Christopher VerPlanck, first published in "San Francisco Apartment Magazine" (December 2000)
"The Richmond District (or Park Presidio as it is officially designated) is located in the northwest quadrant of San Francisco. The district is bounded on three sides by natural features or green space: the Presidio and Lincoln Park to the north, the Pacific Ocean to the west, Golden Gate Park to the south and Arguello Boulevard to the east. This article will concern itself with the core of the historic Richmond, whose boundaries are the same as the Richmond except that the western boundary is Park Presidio Boulevard.
"The Richmond District is one of San Francisco's largest and most varied neighborhoods...."
This online article follows the development of San Francisco's Richmond District from dairy farms and open land to a densely populated residential area. With photos.
You'll want to set aside a bit of time to read this: it's not the terse verbal snapshot that's common on the Web. I think it's worthwhile, though. Although the article is, by online standards, long, the writing isn't fluffy. There's a good idea-to-sentence ratio.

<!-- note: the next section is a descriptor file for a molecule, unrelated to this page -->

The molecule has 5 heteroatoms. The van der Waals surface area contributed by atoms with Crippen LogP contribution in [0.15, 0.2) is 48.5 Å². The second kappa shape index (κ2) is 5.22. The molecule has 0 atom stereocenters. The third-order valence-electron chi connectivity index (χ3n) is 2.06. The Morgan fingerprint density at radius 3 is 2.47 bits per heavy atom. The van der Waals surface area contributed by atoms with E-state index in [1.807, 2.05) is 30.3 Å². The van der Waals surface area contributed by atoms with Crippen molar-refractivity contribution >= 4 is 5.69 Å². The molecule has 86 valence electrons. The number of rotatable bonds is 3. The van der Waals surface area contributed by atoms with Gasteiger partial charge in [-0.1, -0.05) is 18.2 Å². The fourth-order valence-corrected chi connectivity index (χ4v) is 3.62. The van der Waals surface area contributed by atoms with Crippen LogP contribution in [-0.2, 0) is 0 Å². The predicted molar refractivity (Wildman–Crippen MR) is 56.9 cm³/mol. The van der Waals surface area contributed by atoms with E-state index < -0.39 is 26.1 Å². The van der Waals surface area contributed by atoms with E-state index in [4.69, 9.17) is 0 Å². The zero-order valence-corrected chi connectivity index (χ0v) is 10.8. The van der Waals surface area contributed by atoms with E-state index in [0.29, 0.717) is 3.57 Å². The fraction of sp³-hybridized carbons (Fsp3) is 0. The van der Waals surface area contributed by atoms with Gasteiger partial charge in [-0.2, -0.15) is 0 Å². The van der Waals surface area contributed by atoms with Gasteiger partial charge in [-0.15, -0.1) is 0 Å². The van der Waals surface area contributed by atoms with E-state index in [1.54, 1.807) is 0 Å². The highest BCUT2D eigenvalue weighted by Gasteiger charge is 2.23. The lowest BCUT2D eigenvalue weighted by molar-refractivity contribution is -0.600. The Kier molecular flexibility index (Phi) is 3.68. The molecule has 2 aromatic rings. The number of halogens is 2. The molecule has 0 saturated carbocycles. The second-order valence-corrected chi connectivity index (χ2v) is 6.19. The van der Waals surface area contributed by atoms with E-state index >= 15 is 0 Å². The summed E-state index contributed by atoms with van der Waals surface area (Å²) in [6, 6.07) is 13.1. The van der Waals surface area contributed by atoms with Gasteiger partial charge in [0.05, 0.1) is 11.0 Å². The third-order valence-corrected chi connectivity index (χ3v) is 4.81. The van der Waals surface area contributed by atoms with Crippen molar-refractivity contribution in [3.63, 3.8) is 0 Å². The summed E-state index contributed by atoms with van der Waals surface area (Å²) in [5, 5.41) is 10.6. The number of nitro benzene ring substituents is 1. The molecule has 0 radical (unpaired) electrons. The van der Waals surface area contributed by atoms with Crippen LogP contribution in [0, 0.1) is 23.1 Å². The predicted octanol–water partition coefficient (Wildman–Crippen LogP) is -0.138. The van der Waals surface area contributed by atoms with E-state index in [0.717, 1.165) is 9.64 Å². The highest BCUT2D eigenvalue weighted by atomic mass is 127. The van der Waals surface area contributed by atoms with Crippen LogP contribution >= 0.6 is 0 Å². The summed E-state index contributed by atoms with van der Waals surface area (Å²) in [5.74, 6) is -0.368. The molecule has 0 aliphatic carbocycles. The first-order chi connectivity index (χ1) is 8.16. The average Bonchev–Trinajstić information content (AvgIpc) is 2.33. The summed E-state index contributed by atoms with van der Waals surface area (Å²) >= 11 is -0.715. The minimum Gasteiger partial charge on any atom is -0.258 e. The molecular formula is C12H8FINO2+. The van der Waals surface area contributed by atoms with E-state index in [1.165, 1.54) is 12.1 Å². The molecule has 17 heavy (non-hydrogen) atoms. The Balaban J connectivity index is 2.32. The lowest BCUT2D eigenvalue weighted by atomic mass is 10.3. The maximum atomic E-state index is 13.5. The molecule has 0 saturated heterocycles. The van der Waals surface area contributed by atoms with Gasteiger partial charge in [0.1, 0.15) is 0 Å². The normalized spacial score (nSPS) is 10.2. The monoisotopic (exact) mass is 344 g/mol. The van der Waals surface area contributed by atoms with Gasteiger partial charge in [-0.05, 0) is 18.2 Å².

One paragraph stood out for me, partly because it described an important milestone in the Richmond District's history.
"...The earthquake and fire of 1906 destroyed most of downtown San Francisco, the South of Market, and parts of the Western Addition and the Mission, driving waves of refugees to open parcels of land at the edge of the city. At first the refugees were housed in small wood-frame 'refugee shacks' hastily erected by the City in public parklands. However, as in other districts that experienced an influx of 'temporary' earthquake refugees (including the Potrero and Mission districts), many people decided to start afresh and settle in the Richmond. Parcels were subdivided within a few months of the disaster and houses began to pop up all over the district...."I think events following the 1906 disaster are a sort of microcosm of America's history: people arrive as refugees, and stay as residents.
Bottom line: this seems to be a pretty good place to learn about the Richmond District's social and architectural history.